While I try not to recommend movies, I do admit to watching them. 🙂 And like most things in this world, most movies I have seen over the course of my life reflect man’s choice to eat from the Tree of the Knowledge of Good and Evil — some more from the good, some, regrettably, more from the evil.
That said, a movie that my family has always enjoyed is Secondhand Lions, with Robert Duvall, Michael Caine, and Haley Joel Osment. Recently spending so much time in the car, the kiddos asked to bring that movie along as “Car TV” watching, and it was refreshing to be reminded of some of its scenes.
In particular, one of our favorite scenes is when a group of four “greaser” teens (thus identifying the movie’s time frame) come into a store where Hub (Duvall), Garth (Caine) and “the kid” (Osment) are eating after Hub has gotten out of the hospital and, being the young “Look at me, I’m a tough guy” ruffians they are, they decide to push the “old man” around by taking some of his barbeque off his plate.
Those kids have no idea what they’re in for.
Hub decides to teach them a few things, and in response to the teen’s provocation and impertinent question, “Who do you think you are?” he grabs the threatening teen by the throat (immobilizing him but not chocking him) and addresses him and the rest:
“I’m Hub McCann. I’ve fought in two World Wars and countless smaller ones on three continents. I led thousands of men into battle with everything from horses and swords to artillery and tanks. I’ve seen the headwaters of the Nile, and tribes of natives no white man had ever seen before. I’ve won and lost a dozen fortunes, killed many men, and loved only one woman with a passion a flea like you could never begin to understand. That’s who I am.”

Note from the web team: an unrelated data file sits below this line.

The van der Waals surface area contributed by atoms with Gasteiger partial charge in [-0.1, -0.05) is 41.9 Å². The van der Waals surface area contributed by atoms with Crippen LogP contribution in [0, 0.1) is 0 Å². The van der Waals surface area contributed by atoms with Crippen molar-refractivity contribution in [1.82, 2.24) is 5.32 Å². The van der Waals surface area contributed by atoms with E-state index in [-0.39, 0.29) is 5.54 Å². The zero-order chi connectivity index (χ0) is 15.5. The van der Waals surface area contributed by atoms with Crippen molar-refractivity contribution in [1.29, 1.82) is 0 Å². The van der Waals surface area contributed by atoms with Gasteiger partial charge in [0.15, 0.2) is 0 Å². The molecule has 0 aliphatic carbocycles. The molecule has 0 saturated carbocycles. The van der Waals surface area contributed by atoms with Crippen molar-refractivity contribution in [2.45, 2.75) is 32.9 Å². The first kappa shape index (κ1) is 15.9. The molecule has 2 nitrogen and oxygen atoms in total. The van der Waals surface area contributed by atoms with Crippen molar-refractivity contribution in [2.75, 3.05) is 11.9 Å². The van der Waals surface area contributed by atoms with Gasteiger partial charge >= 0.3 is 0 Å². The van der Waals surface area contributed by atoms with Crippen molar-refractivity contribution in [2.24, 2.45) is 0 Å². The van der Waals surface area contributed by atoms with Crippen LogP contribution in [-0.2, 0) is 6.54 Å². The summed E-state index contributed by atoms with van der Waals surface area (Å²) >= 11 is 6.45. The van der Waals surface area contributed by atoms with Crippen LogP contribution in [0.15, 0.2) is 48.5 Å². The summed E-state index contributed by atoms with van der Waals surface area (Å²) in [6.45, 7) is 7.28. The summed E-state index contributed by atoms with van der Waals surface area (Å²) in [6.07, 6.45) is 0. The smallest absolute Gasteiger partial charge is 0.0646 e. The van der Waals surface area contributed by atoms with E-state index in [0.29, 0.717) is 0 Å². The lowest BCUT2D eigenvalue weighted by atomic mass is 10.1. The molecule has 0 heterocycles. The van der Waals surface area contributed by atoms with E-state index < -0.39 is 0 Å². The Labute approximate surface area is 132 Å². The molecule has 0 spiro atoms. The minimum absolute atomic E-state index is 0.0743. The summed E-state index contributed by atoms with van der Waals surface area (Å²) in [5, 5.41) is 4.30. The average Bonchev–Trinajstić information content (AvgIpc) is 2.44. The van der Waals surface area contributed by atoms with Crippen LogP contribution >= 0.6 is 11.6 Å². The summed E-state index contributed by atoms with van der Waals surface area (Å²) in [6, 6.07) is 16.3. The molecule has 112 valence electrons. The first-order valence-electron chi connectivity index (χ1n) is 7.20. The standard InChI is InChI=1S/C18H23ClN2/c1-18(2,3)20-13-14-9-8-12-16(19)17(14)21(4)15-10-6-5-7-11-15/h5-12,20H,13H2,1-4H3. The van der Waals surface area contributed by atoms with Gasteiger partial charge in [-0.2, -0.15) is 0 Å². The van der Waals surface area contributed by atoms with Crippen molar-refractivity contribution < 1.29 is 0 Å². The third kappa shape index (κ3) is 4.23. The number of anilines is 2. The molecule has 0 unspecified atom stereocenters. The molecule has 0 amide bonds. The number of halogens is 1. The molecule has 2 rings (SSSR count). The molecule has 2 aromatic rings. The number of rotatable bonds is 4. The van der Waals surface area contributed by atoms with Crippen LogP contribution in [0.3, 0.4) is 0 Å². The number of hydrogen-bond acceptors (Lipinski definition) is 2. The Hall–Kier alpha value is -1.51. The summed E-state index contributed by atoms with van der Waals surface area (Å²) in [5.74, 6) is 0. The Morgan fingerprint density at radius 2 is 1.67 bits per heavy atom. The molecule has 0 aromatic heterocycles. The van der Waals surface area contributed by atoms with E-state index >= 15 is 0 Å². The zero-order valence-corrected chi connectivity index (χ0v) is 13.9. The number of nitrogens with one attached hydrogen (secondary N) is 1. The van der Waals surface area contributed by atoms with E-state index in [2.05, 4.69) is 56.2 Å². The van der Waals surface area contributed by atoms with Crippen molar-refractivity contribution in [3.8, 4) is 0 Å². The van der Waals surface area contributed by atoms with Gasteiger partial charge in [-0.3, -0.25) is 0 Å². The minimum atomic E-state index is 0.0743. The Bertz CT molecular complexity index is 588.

The result is a great “bar fight” scene, if you will (the “old man” versus the four “greaser” teens), in which four young men get a bit of a schooling. Eventually, the humbled teens are taken back to Hub and Garth’s farm, where steaks are provided for their bruises, they are cleaned up and fed, and then they get Hub’s “What every boy needs to know about being a man” speech, with a new found respect and fondness showing in their faces.
Now, I don’t endorse “killing many men” nor “bar fights,” of course (you get that, right?), but that scene always gets to me. I have talked to so many older individuals — in their 70s, 80s, and 90s — who have lived such rich lives that no one would ever know about unless they asked.
It’s so easy for younger people to get caught up in their own lives, interests, and concerns, that they often don’t consider taking the time to talk to the elderly person they know, perhaps sitting just a few feet away from them at services. (And when we’re talking about individuals of these ages, guys in their 40s like me count as “younger people”!) Like the teenage greasers in the movie, a young person’s life, experiences, and outlook are all often so much narrower than he or she fully comprehends, and those who have already lived full lives before we were even born not only deserve our respect, but also represent resources of a kind of depth and richness that would probably shock many of us.
God attaches respect and honor given to the elderly directly to respect and honor given to Him:
“You shall rise before the gray headed and honor the presence of an old man, and fear your God: I am the LORD.” — Lev. 19:32
That scene and Hub McCann’s words always remind me of that.